The existence of this information will not only strengthen the operation of the royalty but also will be valuable for the operation of the Indigenous Art Commercial Code of Conduct.

Response to the Report by the Government

The Australian Government responded to the report of the House of Representatives Committee in late May 2009. Some of the recommendations of the committee were accepted but not all.

The Government considered the arguments in relation to Clause 11 but decided that: “If an artwork exists on commencement…, there is no resale royalty right on the first transfer of ownership of the artwork on or after commencement, even if the transfer of ownership is under a commercial resale.”

This decision was made so that buyers of artworks are aware that a royalty may be payable if they choose to resell the work and to give the art market time to adjust to the scheme.

Another important issue was the possible exemption of the first resale under certain circumstances. The Committee report had recommended that Indigenous art centres which pay their artists up-front for their work should be exempt from the payment of the resale royalty for artwork purchased and resold within 12 months. The Government did not accept this recommendation on the grounds of administrative complexity and the fact that the $1000 threshold would eliminate many resales from qualifying for a royalty payment under the scheme.

Administration of the Resale Royalty

The Minister for Environment Protection, Heritage and the Arts appointed the Copyright Agency Limited (CAL) to manage the resale royalty scheme.

The scheme will provide artists with a 5% royalty on commercial resales of $1,000 or more that occur after 8 June 2010. The sale price on the commercial resale of an artwork is defined as the amount paid for the artwork by the buyer on the commercial resale including GST, but does not include any other taxes or buyer’s premium payable on the sale.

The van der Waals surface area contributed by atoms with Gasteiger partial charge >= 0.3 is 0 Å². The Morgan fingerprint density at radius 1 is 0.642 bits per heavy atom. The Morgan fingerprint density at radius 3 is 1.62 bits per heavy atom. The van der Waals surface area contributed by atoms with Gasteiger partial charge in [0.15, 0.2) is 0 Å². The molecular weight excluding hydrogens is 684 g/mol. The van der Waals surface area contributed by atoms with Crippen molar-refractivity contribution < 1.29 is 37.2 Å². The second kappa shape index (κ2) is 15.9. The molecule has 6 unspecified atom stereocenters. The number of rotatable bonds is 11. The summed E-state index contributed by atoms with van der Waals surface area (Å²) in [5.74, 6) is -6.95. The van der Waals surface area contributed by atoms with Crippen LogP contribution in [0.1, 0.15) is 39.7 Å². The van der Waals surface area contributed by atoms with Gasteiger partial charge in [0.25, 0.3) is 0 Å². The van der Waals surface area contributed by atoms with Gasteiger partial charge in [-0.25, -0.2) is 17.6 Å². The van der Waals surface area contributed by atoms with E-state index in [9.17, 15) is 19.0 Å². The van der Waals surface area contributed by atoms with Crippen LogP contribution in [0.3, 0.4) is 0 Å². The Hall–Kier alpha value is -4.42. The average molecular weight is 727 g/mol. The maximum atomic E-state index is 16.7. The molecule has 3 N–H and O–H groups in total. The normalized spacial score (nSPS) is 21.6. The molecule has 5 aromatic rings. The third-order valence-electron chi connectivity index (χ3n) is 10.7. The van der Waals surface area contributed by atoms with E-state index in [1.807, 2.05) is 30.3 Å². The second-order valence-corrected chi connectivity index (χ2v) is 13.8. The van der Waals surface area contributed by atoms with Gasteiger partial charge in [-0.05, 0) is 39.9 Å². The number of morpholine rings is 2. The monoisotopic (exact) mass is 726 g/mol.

The royalty will apply to existing as well as new works, but will not apply to the first change of ownership after commencement, even if that is a resale.

CAL’s administrative fees are 10% of the royalties collected. The Agency has set up two advisory panels – one representing artists and the other representing the art trade – to ensure that the administrative processes work with current industry practices.

Sellers, buyers, auction houses, commercial galleries and art dealers are legally obliged to provide information to CAL about all commercial resales, including those that do not generate a royalty.

The information must be provided to CAL, in writing, within 90 days of the resale. It must enable CAL to work out: whether a royalty is payable on the resale; the amount of the royalty; and who is liable to pay the royalty.

CAL envisages that the data collected under the scheme will be useful for other purposes, such as provenance.

CAL has provided fact sheets for artists and for the art trade.


The resale royalty right appears to be well supported in principle on the grounds that it extends to visual artists the right to gain extended benefits in their work which already exist for other artists.

The legislation has implications for both artists and sellers of artworks. Artists need to become familiar with their rights and how the resale royalty operates. Dealers also need to be aware of their obligations.

Parties to the commercial resale of an artwork are expected to work out who will actually pay the resale royalty. Sellers, buyers and art market professionals are jointly and severally liable to pay the royalty, so it is important that buyers and sellers clearly record any agreement for the liability of payment of the royalty and that the collecting society CAL is notified each time a work is sold on the secondary market.

It appears that most Aboriginal artists are unlikely to gain much financial benefit from the scheme, apart from a very small number of the most successful artists or their estates, and there is some concern about the commercial impact of the scheme on some community-owned art centres.

On the other hand, the requirement for better and more transparent recording of initial and subsequent sale prices should be useful in supporting the operation of the Indigenous Art Code of Conduct.